A report on STSM-TD 1210-24192 at GRAPES. Liege, Belgium
Host : Dr. Marcel Ausloos
February 5 – 11, 2015
The adoption of bibliometric criteria are assumed as basis for the evaluation of researchers. Often, they are based on the calculus of impact factors (IF), and can give rise to variety of ranking, that, in turn, may be used for the evaluation of scientic research, projects, and candidates to scientific jobs. The final ranking is usually reached through compromises, the operation of convincing committee members and attracting the convergence to a specific ranking. We already examined the diculties well expressed in the Arrow’s impossibility theorem, and examined the role of the behavioral aspect named blindness to small changes. Such aspects are based on specific hypotheses, and the way to reach consensus has to be further discussed. In this STSM, the work already done has been be further examined, to clarify and prepare the manuscript for the final publication and initiate a complementary paper.
The visit had the main target of discussing developments on the manuscript “On the usage of bibliometric indicators for scientic evaluations”, offering an interdisciplinary perspective to the usage of bibliometric criteria for ranking candidates in an evaluation procedure, where candidates are represented through 10 of their publications. The fact is that the objective measure linked to any bibliometric criteria can be further used to give rise to any ranking. The topics is quite sensitive, since much emphasis is given to quantitative measurement of the quality of published papers. Rankings risk to be highly subjective, in spite of the efforts of making them objective. Therefore, some possible rankings have been considered. The approach links to the discussion on bibliometric criteria the perspective of Economics and Preferences. The starting point is the Arrow’s impossibility theorem, that states that no rank order voting system can convert the ranked preferences of individuals into a community-wide (complete and transitive) ranking, – while also meeting a specific set of natural criteria. Therefore, coalitions drive the final decision, and the key point is understanding their formation. We consider as term of comparison, and adapt to our case, a method proposed in literature for gathering referee reports and subsequently deciding on acceptance/rejection of papers . The main question addressed was to measure how dierent decisions can be taken, by acting on small changes. If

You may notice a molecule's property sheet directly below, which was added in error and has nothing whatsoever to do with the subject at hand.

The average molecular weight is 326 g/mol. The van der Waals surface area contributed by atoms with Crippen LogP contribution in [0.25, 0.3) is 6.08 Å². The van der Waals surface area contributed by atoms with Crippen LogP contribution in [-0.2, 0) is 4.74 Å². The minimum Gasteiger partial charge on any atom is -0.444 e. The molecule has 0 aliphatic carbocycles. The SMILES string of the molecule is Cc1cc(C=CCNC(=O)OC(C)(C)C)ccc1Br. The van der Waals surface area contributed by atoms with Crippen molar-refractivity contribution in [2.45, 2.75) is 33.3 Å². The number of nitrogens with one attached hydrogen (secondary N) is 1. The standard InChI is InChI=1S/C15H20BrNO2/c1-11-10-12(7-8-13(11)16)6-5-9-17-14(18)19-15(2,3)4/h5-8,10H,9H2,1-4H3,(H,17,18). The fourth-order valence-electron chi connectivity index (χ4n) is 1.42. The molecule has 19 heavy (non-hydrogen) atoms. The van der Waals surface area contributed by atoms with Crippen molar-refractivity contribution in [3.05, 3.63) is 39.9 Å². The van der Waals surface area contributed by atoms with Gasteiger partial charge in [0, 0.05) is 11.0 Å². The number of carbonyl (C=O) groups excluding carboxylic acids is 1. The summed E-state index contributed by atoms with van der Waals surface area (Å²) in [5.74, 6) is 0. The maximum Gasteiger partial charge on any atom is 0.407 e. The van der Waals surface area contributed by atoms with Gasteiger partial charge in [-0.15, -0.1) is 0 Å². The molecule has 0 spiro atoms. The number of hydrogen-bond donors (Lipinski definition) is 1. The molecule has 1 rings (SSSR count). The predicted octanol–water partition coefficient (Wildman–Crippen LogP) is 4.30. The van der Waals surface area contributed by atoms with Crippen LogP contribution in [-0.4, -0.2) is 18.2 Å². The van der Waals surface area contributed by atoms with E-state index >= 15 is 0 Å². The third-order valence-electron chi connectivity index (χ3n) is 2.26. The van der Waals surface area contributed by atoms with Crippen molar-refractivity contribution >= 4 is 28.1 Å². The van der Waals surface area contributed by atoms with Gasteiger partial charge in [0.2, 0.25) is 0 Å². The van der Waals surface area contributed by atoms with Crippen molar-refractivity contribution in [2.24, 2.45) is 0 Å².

a few rankings are inverted, so called indifference sets can be enlarged. A key issue is on the way in which this enlargement is performed. At the present time, we base on the behavioral trait of “Blindness to small changes”, that is the under-reaction to small changes. Therefore, when the scores are available (and not only rankings), the most close become the ones that are most susceptible to be perceived as equal each to the other, so implying a weakening of the ranking.
The artificial recruiting system has been simulated, in order to get the following information:
1. the distribution of such small changes;
2. their implication in the initial-final rankings;
3. the dominance of the criterion, meaning that the final ranking does not violate the preference expressed through one criterion;
4. how big is the initial-final difference in scoring/ranking.
Further work has been made through Information Theoretic arguments. In fact, the Kullback-Leibler divergence was used to understand the restriction of the space of possibilities under such procedure. Results may be used for detecting outliers and Institutions may get signals of biased ranking or review procedures. This approach is quite relevant because committees are usually composed by 4-6 members, so it is impossible to carry on a statistical analysis on the behavior of committee members, but it is possible to compare the outcome of the committee decision to the output of the simulations.
During the visit the material for the seminar that I delivered in Milano on the topics, held on 2015-02-12, was also prepared. The seminar was well attended, and opened the way to further developments for collaborations.
Rome, February 27, 2015
 J.A. Garcia, R. Rodriguez-Sanchez, J. Fdez-Valdivia, F. de Moya-Anegon, A web application for aggregating conflicting reviewers’ preferences. Scientometrics 99 (2014) 523-539.)